Rugby World Cup
'One of the most courageous efforts I have seen by any Wallabies line-up'
Greg Growden
October 10, 2015
Australia deliver defensive masterclass

I have been fortunate enough to witness some of Australian rugby's memorable moments in 30 years covering the Wallabies, including two World Cup triumphs and Bledisloe Cup series victories on New Zealand soil.

The standards are high so it is hard to get too carried away, or be absolutely stunned by what you have just seen. But that is the feeling after Australia's epic triumph over Wales, which ranks among the most courageous efforts I have seen by any Wallabies line-up.

Australia 15-6 (Australia only)
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It was exceptional. It deserves endless praise.

You keep asking yourself. How did they do it? How did they keep Wales out for so long? Has Australia at last developed the self-belief and stoic resistance to be taken as a serious World Cup title candidate, one who could even seriously shake up the tournament favourites All Blacks?

Oh, yes , indeed.

Between the 59th and 67th minute, Australia were in a diabolical state. They were down to 13 men after Will Genia and Dean Mumm had been sent to the sin-bin, and ripe for a Wales onslaught. They just didn't seem to have enough personnel on the field, especially against the most tenacious of opponents who showed against England two weekends ago that they never, ever, give up and know how to seize the moment.

Australia's Bernard Foley kicks at goal, Australia v Wales, Rugby World Cup, Twickenham Stadium, London, October 10, 2015
Australia's Bernard Foley kicks at goal © Getty Images
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Australia's 12- lead just did not feel enough as Genia and Mumm headed to the sideline, and the Wallabies' demise appeared inevitable through lack of numbers.

But for those eight excruciating minutes, when perched on their own line, Australia kept rallying, kept making the ball-smothering tackle, kept finding someone to fill the gap in their defensive alignment and stop Wales taking advantage of what appeared to be an inevitable attacking overlap.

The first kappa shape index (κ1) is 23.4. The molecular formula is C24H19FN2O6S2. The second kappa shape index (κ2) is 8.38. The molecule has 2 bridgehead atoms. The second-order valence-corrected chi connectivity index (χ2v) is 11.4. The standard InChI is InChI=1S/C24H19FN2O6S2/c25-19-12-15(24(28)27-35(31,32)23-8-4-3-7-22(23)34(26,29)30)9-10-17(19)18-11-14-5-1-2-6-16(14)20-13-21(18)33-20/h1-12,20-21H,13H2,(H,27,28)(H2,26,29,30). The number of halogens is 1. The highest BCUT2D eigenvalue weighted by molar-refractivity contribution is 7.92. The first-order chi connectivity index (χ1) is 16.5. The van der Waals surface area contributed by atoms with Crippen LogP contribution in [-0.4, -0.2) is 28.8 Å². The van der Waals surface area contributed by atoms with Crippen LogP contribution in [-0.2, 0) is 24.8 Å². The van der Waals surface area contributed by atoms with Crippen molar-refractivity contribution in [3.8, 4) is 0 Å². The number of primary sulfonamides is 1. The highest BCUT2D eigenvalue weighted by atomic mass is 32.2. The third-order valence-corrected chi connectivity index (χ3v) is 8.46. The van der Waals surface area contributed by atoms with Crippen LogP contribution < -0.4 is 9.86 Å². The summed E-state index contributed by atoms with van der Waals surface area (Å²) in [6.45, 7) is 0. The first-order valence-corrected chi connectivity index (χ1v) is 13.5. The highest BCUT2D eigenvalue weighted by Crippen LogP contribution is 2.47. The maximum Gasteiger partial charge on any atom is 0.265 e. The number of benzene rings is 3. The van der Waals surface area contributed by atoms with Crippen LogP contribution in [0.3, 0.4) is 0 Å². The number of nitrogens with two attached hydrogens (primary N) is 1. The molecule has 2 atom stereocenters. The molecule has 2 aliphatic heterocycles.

Australian players fearlessly hurling themselves at their opponent thwarted countless threatening Welsh surges. Every one of the 13 Wallabies players left on the ground stood up to the onslaught, and can boast marvelous tackles, which saw an exasperated Wales finish with absolutely nothing.

Toby Faletau drops the ball over the line in a key moment of the game Shaun Botterill/Getty Images

The Wallabies succeeded in flustering Wales, herding them back into the midfield so they did not take advantage of glaring space out wide. White-line fever gripped the Welsh, and led to their downfall. That occurred because the Wallabies were so fast in defence, so determined not to lose this game, so eager not to waste the opportunity, after being so expansive and dominant against England at the same ground the previous weekend.

Warburton impressed with Australian defence
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The seven-man Australian pack also held up during that period, refusing to give any ground, despite Wales having a substantial weight advantage and good field position from which to attack. Five times during those eight minutes, Wales had the scrum feed. And five times, Australia had Wales' measure.

So what if there were no tries. This was still the most engrossing of encounters that captivated the 80,863 crowd for every minute, and it will rank among the best matches of this tournament; it was rugby at its most brutal and compelling.

And once again, the Wallabies succeeded in astounding the locals by proving they actually have a scrum worth boasting about.

After years of being ridiculed for having a patsy of a pack, the Australian scrum has held up and even dominated in each of their four pool games. The hard work put in by Wallabies coach Michael Cheika and his forwards expert Mario Ledesma is being rewarded.

A defining moment occurred in the 23rd minute when the Wallabies drove the Welsh pack off the ball; with it came a massive surge in confidence, which was crucial when it all went a bit awry during the second half. It is so apparent that this Australian team has a strong trust in each other - an important element at finals time, which has been made so much easier by them finishing top of Pool A and with it a far more comfortable trek to the final.

As importantly, Wallabies No.10 Bernard Foley handled the pressure for the second week in a row. Last week, his poise and use of space made him a standout against England; this week, his accurate goal-kicking and admirable defence, constantly knocking down far larger opponents, marked his performance. He has picked the perfect time to overcome his yips, and is certainly a far more composed performer to the one who struggled in Sydney and Mendoza.

Stand tall Wallabies. It will take a long, long time to forget what happened at Twickenham, October 10, 2015.

© ESPN Sports Media Ltd.

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